2. using a wire whisk, stir together beaten eggs, milk, sugar, vanilla, cinnamon and nutmeg in a medium bowl (sometimes I use blender for this to cheat on the whisking);
  3. place 2/3 of the bread cubes in an 8x8x2-inch buttered baking pan or dish; distribute cherries and banana slices; top with remaining bread cubes; pour the egg mixture slowly and evenly over the bread mixture;
  4. bake uncovered for 65 to 70 minutes or until a knife inserted near center comes out clean; cool slightly and serve warm with a splash of cream and maple syrup drizzle (optionally, I also splash it with Grand Marnier) or a topping of your choice.

Looks convincing? Tastes too, you bet!
Bon Appétit and have a Happy Summer Time!
3 eggs, beaten
1/2 cup sugar (or brown sugar, or mix of sugar and maple syrup)
2 teaspoons vanilla extract
1/2 teaspoon ground cinnamon
pinch of ground nutmeg
2 cups of milk (or almond milk)
4 cups gluten-free rice flour bread (or regular raisin bread), cut into 3/4 inch squares
2/3 cup fresh or (frozen, canned or dried) sour cherries
1 large ripe banana, quartered lengthwise and cut into 1/2-inch thick pieces
Preheat the oven to 350 degrees F. Pit the sour cherries using safety pin to make 2/3 cup of pitted cherries. Cut the bread in 3/4-inch squares to make 4 cups. Peel and cut one ripe banana into 1/2-inch thick pieces.
Using a wire whisk, stir well beaten eggs, milk, sugar, vanilla extract, cinnamon and nutmeg in a medium bowl (or use a blender).
Place 2/3 of the bread cubes in an 8x8x2-inch buttered baking dish; distribute cherries and banana slices and top with remaining bread cubes. Pour the egg mixture slowly and evenly over the bread mixture.
Bake uncovered for 65 to 70 minutes or until a knife inserted near center comes out clean; cool slightly and serve warm with a splash of cream and maple syrup drizzle (optionally, I also splash it with Grand Marnier) or a topping of your choice.

Healthy Summer Scoop: Banana ”Ice Cream”

The temperatures have been soaring sky-high in the last few weeks, which turns summer basking into a doubtful pleasure of a never-ending smog. And the heat goes on and on. The time when everyone is looking for shade and a good scoop of an ice cream.

As much as I love Coaticook or Lactantia commercial brands, an idea of a healthy simple home made banana ”ice cream” was tempting me since I discovered the recipe. So I made it: there is no dairy or sugar in it; it’s gluten free, relatively low in calories, and, super-refreshing on oppressively hot and humid summer day. I promised to a friend of mine, who tried and liked it and wanted me to share the recipe with her, that I will post it this week. So here you are, my dear.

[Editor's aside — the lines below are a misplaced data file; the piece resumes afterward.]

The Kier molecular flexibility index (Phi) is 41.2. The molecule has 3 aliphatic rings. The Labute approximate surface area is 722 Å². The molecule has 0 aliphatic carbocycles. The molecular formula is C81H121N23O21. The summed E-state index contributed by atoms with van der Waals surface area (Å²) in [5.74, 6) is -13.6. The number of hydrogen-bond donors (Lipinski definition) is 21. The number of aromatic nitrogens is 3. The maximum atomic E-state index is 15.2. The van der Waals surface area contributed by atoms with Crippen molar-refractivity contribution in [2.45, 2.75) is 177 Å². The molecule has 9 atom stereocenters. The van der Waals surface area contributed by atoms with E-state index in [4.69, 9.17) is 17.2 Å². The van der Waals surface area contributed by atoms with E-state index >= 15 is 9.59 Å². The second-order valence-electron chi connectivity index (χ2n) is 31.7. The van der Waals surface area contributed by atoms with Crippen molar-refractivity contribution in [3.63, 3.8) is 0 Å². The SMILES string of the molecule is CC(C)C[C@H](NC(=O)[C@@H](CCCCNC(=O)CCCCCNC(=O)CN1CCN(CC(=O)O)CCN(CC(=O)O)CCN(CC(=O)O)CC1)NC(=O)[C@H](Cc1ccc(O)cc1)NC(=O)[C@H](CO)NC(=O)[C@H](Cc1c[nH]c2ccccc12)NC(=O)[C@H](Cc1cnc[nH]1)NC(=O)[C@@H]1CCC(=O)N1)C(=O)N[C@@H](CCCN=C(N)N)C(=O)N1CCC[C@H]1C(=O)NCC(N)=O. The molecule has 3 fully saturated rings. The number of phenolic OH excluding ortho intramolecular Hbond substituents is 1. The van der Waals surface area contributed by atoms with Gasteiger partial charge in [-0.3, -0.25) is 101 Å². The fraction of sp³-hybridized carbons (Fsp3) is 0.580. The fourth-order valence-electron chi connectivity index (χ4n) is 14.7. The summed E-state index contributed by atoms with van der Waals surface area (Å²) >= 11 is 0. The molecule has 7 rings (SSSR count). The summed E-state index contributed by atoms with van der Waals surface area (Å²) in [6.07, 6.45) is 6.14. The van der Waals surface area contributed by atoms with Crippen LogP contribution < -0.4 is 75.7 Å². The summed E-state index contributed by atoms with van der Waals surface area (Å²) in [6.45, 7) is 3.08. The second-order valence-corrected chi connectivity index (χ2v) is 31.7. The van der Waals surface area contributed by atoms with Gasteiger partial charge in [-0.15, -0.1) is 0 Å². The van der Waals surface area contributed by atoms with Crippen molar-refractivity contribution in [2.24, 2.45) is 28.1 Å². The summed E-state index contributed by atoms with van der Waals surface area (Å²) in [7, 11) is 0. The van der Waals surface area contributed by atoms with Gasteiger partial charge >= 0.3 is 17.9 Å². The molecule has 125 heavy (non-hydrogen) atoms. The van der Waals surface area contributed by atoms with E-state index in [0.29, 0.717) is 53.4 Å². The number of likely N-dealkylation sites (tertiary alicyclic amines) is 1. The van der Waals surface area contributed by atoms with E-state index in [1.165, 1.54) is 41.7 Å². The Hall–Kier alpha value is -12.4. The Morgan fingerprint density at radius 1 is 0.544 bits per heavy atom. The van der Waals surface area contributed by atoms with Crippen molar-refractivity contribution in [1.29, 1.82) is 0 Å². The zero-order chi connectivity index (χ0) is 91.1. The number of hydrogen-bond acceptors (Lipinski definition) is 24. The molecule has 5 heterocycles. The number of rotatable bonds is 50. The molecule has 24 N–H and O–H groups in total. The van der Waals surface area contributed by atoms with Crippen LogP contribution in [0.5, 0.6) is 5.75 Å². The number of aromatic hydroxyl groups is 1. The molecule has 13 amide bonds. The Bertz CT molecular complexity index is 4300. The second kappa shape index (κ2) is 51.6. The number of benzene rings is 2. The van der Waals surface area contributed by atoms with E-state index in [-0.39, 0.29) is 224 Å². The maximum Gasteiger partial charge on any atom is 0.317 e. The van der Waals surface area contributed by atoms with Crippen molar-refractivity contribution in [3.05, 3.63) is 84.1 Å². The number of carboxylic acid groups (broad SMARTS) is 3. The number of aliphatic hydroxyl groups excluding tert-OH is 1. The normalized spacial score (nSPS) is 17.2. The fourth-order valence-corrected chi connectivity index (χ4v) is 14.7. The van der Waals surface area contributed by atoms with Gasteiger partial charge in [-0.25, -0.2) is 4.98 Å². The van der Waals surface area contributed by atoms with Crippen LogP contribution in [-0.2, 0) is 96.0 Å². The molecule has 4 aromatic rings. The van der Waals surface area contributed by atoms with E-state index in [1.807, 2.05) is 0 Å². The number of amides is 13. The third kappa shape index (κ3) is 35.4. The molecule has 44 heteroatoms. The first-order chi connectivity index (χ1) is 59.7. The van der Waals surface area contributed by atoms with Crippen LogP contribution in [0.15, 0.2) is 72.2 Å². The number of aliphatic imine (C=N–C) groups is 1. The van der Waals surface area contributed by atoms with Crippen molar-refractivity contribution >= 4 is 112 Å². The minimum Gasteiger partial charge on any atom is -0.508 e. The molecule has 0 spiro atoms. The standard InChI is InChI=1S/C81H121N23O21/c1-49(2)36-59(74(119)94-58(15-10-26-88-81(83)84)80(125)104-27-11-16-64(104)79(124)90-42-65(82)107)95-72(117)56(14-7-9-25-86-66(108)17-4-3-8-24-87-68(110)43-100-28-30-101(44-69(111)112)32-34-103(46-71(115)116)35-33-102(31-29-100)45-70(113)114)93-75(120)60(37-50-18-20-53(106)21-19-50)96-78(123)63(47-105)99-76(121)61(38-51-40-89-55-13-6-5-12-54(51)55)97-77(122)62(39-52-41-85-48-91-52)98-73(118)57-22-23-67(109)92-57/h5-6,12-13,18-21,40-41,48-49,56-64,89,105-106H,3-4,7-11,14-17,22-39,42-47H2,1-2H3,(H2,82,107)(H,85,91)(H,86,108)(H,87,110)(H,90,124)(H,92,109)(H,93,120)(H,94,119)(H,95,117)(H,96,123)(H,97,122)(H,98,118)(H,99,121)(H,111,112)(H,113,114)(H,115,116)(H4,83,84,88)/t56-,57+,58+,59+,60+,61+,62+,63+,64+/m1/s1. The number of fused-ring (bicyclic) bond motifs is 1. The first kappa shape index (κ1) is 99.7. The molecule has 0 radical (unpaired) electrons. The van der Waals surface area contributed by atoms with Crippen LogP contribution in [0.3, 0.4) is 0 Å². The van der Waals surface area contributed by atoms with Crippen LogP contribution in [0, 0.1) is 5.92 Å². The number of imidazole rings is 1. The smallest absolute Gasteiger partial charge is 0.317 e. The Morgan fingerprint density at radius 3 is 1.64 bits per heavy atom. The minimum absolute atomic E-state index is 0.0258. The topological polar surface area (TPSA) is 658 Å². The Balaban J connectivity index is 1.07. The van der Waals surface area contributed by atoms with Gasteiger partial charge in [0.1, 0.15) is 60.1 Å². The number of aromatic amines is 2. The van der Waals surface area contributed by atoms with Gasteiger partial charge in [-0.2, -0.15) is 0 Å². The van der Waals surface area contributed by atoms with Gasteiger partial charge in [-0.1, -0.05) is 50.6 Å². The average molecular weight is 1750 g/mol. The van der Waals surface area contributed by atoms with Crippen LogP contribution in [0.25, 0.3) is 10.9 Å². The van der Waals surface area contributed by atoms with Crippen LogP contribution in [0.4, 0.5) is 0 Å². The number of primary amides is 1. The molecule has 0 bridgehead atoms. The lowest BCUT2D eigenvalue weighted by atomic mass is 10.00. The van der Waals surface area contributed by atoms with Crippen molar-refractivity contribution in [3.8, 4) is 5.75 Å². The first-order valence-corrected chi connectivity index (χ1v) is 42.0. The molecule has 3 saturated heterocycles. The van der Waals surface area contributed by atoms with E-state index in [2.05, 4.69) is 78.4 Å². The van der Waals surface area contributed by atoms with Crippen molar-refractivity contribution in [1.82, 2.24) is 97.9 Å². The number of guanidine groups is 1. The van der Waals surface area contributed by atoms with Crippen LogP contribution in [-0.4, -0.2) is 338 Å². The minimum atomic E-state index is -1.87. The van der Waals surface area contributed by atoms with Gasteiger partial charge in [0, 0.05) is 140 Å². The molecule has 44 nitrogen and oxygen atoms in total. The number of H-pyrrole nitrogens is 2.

Slice and freeze some bananas; blend them with almond milk, some maple syrup and vanilla extract – and it’s ready to serve. Top with some roasted sweet-and-salty slivered almonds. Voila, almost a sin-free dessert with some very positive nutritional value, which you can make in a few minutes!
Ideal when served while you laze around in the garden or the pool, but also perfectly refreshing when you come back home on one of these sweltering days.
Yields about 1 pint
4 ripe bananas, peeled and sliced into thin rounds
1/4 cup finely chopped roasted almonds
2 teaspoons plus 2 tablespoons good-quality maple syrup, divided
A pinch of coarse sea salt
1/2 cup unsweetened almond milk
1 teaspoon pure vanilla extract
Freeze the banana slices in a single layer on a tray or plate lined with parchment or wax paper. Once the slices are frozen, use them immediately or keep frozen in a zip-top plastic bag or airtight container for up to a month.
Meanwhile, in a small bowl, combine the almonds with 2 teaspoons of the maple syrup and the pinch of salt and set the mixture aside.
Combine the frozen banana slices, the almond milk, the remaining 2 tablespoons of maple syrup, and the vanilla extract in a food processor and pulse until the mixture is the texture of soft-serve ice cream, scraping down the sides as necessary. Don’t worry if the mixture is not totally smooth at first – once the bananas start to break down and defrost in the food processor, they’ll give in and the ”ice cream” will take shape quickly.